Take the 2-minute tour ×
Mathematics Stack Exchange is a question and answer site for people studying math at any level and professionals in related fields. It's 100% free, no registration required.

How can I solve this problem? Is there any formula for this problem

Find the distribution of the random variable $Y$ if

  1. $Y=\min(X_1,X_2)$
  2. $Y=X_1+X_2$

where $X_1$ and $X_2$ are independent exponential random variables with means $\frac 1{\lambda_1}$ and $\frac 1{\lambda_2}$, respectively.

share|improve this question
1  
Welcome to math.SE: since you are new, I wanted to let you know a few things about the site. In order to get the best possible answers, it is helpful if you say in what context you encountered the problem, and what your thoughts on it are; this will prevent people from telling you things you already know, and help them give their answers at the right level. If this is homework, please add the homework tag; people will still help, so don't worry. –  Did Nov 3 '12 at 12:25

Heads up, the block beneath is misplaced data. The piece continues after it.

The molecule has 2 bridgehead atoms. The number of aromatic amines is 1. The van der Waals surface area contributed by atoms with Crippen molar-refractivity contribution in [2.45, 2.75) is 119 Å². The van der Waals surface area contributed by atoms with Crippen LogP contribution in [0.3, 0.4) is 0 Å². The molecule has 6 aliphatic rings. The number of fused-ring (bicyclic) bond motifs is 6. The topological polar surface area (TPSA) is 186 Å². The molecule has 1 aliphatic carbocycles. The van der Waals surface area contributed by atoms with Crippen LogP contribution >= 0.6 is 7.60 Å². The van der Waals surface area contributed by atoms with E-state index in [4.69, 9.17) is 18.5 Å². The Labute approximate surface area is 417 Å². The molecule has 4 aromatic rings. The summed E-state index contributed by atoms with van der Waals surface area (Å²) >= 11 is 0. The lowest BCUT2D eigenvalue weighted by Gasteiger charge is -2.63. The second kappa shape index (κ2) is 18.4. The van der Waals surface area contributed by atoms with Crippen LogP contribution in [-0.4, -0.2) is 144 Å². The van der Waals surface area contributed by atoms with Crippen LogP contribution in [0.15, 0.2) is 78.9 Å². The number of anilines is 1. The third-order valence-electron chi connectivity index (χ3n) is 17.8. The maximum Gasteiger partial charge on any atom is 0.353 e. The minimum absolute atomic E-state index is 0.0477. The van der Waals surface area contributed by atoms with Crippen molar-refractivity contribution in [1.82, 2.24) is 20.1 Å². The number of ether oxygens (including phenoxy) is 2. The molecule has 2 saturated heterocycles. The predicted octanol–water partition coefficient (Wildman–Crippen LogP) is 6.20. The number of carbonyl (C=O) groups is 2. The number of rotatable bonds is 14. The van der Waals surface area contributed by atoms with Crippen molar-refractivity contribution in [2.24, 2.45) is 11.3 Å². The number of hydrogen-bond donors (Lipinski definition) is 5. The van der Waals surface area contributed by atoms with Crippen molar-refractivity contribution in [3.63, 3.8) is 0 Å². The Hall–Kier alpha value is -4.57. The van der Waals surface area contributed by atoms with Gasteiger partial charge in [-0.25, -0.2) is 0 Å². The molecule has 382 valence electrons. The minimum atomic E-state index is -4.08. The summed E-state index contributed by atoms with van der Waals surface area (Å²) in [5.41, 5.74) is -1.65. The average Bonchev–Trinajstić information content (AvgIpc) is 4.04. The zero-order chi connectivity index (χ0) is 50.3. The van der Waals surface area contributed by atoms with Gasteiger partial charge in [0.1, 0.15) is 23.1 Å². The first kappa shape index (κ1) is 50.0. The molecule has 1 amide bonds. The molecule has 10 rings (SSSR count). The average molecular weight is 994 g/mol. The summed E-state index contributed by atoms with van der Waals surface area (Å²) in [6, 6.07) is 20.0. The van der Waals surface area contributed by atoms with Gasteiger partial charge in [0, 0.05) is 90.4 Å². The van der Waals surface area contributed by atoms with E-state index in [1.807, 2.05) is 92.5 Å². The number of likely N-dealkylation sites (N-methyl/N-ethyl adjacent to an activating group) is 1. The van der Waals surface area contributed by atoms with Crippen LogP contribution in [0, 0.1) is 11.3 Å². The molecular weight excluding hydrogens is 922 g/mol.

1 Answer 1

Here are two hints that should be sufficient in order to get the problems done:

Problem 1) look at the complementary cumulative distribution, i.e. $$P(\min(X_1, X_2) > x) = P(X_1 > x)\cdot P(X_2 > x).$$ Substitute what you know about $X_1$ and $X_2$ and you should end up with something familiar.

Problem 2) Use moment-generating functions. Recall that the moment-generating function of a exponential random variable with $t<\lambda$ is $$M_X(t) = \frac{\lambda}{\lambda-t}.$$

share|improve this answer
    
Can you give me any examples link about them? –  Horizon Nov 3 '12 at 13:15
    
@Horizon: what do you mean? An example on how to do the proof? What do you know about the cumulative distribution function? Just multiply the two terms in the expression above and the result is immediate. You will find that the minimum is exponentially distributed with parameter $\lambda = \lambda_1 + \lambda_2$. –  M.B. Nov 3 '12 at 13:24

Your Answer

 
discard

By posting your answer, you agree to the privacy policy and terms of service.

Not the answer you're looking for? Browse other questions tagged or ask your own question.